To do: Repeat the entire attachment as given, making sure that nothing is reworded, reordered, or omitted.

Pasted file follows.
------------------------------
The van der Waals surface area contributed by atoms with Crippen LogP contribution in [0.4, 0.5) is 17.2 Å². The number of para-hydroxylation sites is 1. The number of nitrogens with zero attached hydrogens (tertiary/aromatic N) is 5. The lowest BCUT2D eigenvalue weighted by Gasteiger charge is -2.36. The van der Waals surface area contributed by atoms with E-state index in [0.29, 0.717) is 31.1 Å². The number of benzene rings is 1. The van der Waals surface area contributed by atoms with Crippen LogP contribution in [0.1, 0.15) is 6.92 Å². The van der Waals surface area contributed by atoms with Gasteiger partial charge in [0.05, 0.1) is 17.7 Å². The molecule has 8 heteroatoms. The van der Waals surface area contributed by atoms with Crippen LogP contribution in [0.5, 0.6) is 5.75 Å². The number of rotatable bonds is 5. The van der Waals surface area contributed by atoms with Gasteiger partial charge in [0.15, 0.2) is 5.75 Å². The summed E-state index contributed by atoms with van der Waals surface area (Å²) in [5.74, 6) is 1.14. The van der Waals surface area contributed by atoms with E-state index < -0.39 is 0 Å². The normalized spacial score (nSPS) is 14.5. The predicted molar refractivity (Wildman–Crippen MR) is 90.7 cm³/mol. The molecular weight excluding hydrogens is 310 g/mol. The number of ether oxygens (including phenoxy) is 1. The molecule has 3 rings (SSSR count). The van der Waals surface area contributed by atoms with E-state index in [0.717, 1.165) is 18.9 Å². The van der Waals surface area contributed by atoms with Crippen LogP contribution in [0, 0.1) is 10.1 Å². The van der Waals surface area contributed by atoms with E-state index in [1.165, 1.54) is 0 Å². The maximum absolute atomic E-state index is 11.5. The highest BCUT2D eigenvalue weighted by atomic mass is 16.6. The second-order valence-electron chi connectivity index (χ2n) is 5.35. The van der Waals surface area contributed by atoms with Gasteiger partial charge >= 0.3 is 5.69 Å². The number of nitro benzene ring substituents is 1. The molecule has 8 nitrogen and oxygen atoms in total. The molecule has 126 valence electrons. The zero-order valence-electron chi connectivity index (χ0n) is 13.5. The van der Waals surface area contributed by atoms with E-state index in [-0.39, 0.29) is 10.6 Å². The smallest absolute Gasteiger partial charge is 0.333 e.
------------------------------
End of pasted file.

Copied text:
The van der Waals surface area contributed by atoms with Crippen LogP contribution in [0.4, 0.5) is 17.2 Å². The number of para-hydroxylation sites is 1. The number of nitrogens with zero attached hydrogens (tertiary/aromatic N) is 5. The lowest BCUT2D eigenvalue weighted by Gasteiger charge is -2.36. The van der Waals surface area contributed by atoms with E-state index in [0.29, 0.717) is 31.1 Å². The number of benzene rings is 1. The van der Waals surface area contributed by atoms with Crippen LogP contribution in [0.1, 0.15) is 6.92 Å². The van der Waals surface area contributed by atoms with Gasteiger partial charge in [0.05, 0.1) is 17.7 Å². The molecule has 8 heteroatoms. The van der Waals surface area contributed by atoms with Crippen LogP contribution in [0.5, 0.6) is 5.75 Å². The number of rotatable bonds is 5. The van der Waals surface area contributed by atoms with Gasteiger partial charge in [0.15, 0.2) is 5.75 Å². The summed E-state index contributed by atoms with van der Waals surface area (Å²) in [5.74, 6) is 1.14. The van der Waals surface area contributed by atoms with E-state index < -0.39 is 0 Å². The normalized spacial score (nSPS) is 14.5. The predicted molar refractivity (Wildman–Crippen MR) is 90.7 cm³/mol. The molecular weight excluding hydrogens is 310 g/mol. The number of ether oxygens (including phenoxy) is 1. The molecule has 3 rings (SSSR count). The van der Waals surface area contributed by atoms with E-state index in [0.717, 1.165) is 18.9 Å². The van der Waals surface area contributed by atoms with Crippen LogP contribution in [0, 0.1) is 10.1 Å². The van der Waals surface area contributed by atoms with E-state index in [1.165, 1.54) is 0 Å². The maximum absolute atomic E-state index is 11.5. The highest BCUT2D eigenvalue weighted by atomic mass is 16.6. The second-order valence-electron chi connectivity index (χ2n) is 5.35. The van der Waals surface area contributed by atoms with Gasteiger partial charge >= 0.3 is 5.69 Å². The number of nitro benzene ring substituents is 1. The molecule has 8 nitrogen and oxygen atoms in total. The molecule has 126 valence electrons. The zero-order valence-electron chi connectivity index (χ0n) is 13.5. The van der Waals surface area contributed by atoms with E-state index in [-0.39, 0.29) is 10.6 Å². The smallest absolute Gasteiger partial charge is 0.333 e.